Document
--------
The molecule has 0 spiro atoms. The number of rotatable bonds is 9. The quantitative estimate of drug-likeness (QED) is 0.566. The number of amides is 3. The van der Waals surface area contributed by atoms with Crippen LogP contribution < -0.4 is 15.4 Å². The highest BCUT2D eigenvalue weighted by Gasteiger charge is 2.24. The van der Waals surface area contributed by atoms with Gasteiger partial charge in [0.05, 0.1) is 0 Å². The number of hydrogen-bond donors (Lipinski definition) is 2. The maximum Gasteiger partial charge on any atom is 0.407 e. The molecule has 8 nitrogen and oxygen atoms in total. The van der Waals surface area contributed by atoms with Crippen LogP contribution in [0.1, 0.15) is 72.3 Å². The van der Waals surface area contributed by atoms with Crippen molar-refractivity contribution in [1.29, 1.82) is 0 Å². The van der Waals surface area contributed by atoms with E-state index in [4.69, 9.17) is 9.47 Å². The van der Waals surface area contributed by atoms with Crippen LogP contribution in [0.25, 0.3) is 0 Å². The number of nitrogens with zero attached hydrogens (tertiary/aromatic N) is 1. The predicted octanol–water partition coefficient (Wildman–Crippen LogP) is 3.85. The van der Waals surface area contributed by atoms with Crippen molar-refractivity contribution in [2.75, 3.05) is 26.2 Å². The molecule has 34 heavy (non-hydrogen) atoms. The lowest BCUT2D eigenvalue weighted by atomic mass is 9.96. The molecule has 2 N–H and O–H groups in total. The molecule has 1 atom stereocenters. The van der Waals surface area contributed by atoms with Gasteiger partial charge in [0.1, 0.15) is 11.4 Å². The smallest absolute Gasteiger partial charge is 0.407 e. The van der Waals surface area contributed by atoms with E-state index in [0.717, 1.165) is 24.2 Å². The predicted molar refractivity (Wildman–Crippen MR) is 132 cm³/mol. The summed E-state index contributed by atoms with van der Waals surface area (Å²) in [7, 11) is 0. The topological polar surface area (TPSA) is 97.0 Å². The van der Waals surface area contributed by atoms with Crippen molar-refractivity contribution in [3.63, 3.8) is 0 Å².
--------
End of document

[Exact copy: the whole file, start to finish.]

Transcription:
The molecule has 0 spiro atoms. The number of rotatable bonds is 9. The quantitative estimate of drug-likeness (QED) is 0.566. The number of amides is 3. The van der Waals surface area contributed by atoms with Crippen LogP contribution < -0.4 is 15.4 Å². The highest BCUT2D eigenvalue weighted by Gasteiger charge is 2.24. The van der Waals surface area contributed by atoms with Gasteiger partial charge in [0.05, 0.1) is 0 Å². The number of hydrogen-bond donors (Lipinski definition) is 2. The maximum Gasteiger partial charge on any atom is 0.407 e. The molecule has 8 nitrogen and oxygen atoms in total. The van der Waals surface area contributed by atoms with Crippen LogP contribution in [0.1, 0.15) is 72.3 Å². The van der Waals surface area contributed by atoms with Crippen molar-refractivity contribution in [1.29, 1.82) is 0 Å². The van der Waals surface area contributed by atoms with E-state index in [4.69, 9.17) is 9.47 Å². The van der Waals surface area contributed by atoms with Crippen LogP contribution in [0.25, 0.3) is 0 Å². The number of nitrogens with zero attached hydrogens (tertiary/aromatic N) is 1. The predicted octanol–water partition coefficient (Wildman–Crippen LogP) is 3.85. The van der Waals surface area contributed by atoms with Crippen molar-refractivity contribution in [2.75, 3.05) is 26.2 Å². The molecule has 34 heavy (non-hydrogen) atoms. The lowest BCUT2D eigenvalue weighted by atomic mass is 9.96. The molecule has 2 N–H and O–H groups in total. The molecule has 1 atom stereocenters. The van der Waals surface area contributed by atoms with Gasteiger partial charge in [0.1, 0.15) is 11.4 Å². The smallest absolute Gasteiger partial charge is 0.407 e. The van der Waals surface area contributed by atoms with E-state index in [0.717, 1.165) is 24.2 Å². The predicted molar refractivity (Wildman–Crippen MR) is 132 cm³/mol. The summed E-state index contributed by atoms with van der Waals surface area (Å²) in [7, 11) is 0. The topological polar surface area (TPSA) is 97.0 Å². The van der Waals surface area contributed by atoms with Crippen molar-refractivity contribution in [3.63, 3.8) is 0 Å².